The Beaten Devil
The evil charm of Alexander Cockburn.
July 27, 2012 - 4:02 pm
Perhaps the kindest compliment you can pay an enemy is to admit that you are at least interested in what he has to say. I shamelessly admit that I often find myself clicking through the pages of the e-rag Counterpunch, seeing what chum it has dumped into the water most recently. At the very least, the site adds some originality to the often boring and always annoyingly self-regarding, far-left niche. The site’s editor, the acid-tongued muckraker Alexander Cockburn, died recently after a battle with cancer nobody knew he was fighting. Even Cockburn’s staunchest critic could not deny his powerful style and facility with language, honed, as with most British radicals, from a life conspicuously devoid of self-criticism and self-reflection. Add to this an extraordinary talent for weaving narratives of pure deceit and speculation and you have a true icon of the left-wing cause.
Cockburn’s approach to writing is best described as violent. Whittaker Chambers once wrote that one could discern in the writing of Ayn Rand the unspoken injunction “To the gas chamber – go!” Lurking somewhere in the syntax of Cockburn’s prose was always the vague feeling that, should he ever get his way, you just might be the first to be put up against the wall and shot. He was, however, able to cover up this menace fairly well. Like many British-born polemicists of his age, he wrote the literary equivalent of Potemkin villages: drab and boorish sludge covered up in elegant facades of linguistic flourish. Always charming, he was, and yet always ready with the dagger in his pocket. This is both a compliment and a criticism, mind you.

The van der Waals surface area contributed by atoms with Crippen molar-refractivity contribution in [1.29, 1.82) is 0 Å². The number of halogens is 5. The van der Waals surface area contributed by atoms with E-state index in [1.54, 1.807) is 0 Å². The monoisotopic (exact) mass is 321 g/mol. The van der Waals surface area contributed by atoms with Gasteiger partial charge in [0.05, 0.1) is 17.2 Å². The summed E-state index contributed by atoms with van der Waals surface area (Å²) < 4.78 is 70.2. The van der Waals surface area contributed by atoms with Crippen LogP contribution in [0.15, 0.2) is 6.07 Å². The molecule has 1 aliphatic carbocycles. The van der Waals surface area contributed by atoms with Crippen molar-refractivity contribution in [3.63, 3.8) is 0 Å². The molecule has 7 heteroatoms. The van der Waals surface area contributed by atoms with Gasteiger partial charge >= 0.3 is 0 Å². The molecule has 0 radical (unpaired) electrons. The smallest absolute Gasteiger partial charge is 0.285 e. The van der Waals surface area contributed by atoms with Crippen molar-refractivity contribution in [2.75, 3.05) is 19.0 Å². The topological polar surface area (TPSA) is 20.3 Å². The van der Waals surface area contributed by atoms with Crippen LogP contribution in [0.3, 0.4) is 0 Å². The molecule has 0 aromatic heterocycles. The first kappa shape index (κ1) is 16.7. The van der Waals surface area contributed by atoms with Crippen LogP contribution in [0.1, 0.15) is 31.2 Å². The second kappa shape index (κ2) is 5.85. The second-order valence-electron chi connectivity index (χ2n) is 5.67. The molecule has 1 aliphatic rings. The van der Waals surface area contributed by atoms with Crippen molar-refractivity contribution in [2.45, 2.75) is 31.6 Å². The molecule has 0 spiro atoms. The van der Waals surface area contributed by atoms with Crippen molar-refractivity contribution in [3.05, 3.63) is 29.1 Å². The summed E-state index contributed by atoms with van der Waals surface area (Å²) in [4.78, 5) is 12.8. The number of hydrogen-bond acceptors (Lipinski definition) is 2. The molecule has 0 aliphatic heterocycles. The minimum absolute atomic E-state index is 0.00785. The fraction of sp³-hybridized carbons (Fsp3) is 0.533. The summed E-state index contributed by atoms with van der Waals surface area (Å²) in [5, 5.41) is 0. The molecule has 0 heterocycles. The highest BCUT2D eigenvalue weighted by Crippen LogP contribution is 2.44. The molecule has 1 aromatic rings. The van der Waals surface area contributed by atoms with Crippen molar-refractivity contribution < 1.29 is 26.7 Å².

His leftism was of the old European variety: hard, stark, bitter, cynical, uncompromising, and, most important, shameless. For instance, he once published, on Counterpunch, a piece by Fidel Castro on the “brutal military alliance” known as NATO. One wonders how such a piece came to be published — whether, for instance, Castro pitched the idea or whether Cockburn made the call to Havana to solicit the opinions of the dictator himself. Both scenarios are equally sad and full of more ironies than space permits to explain. Either way, we are not left wondering how Cockburn chose his friends and enemies.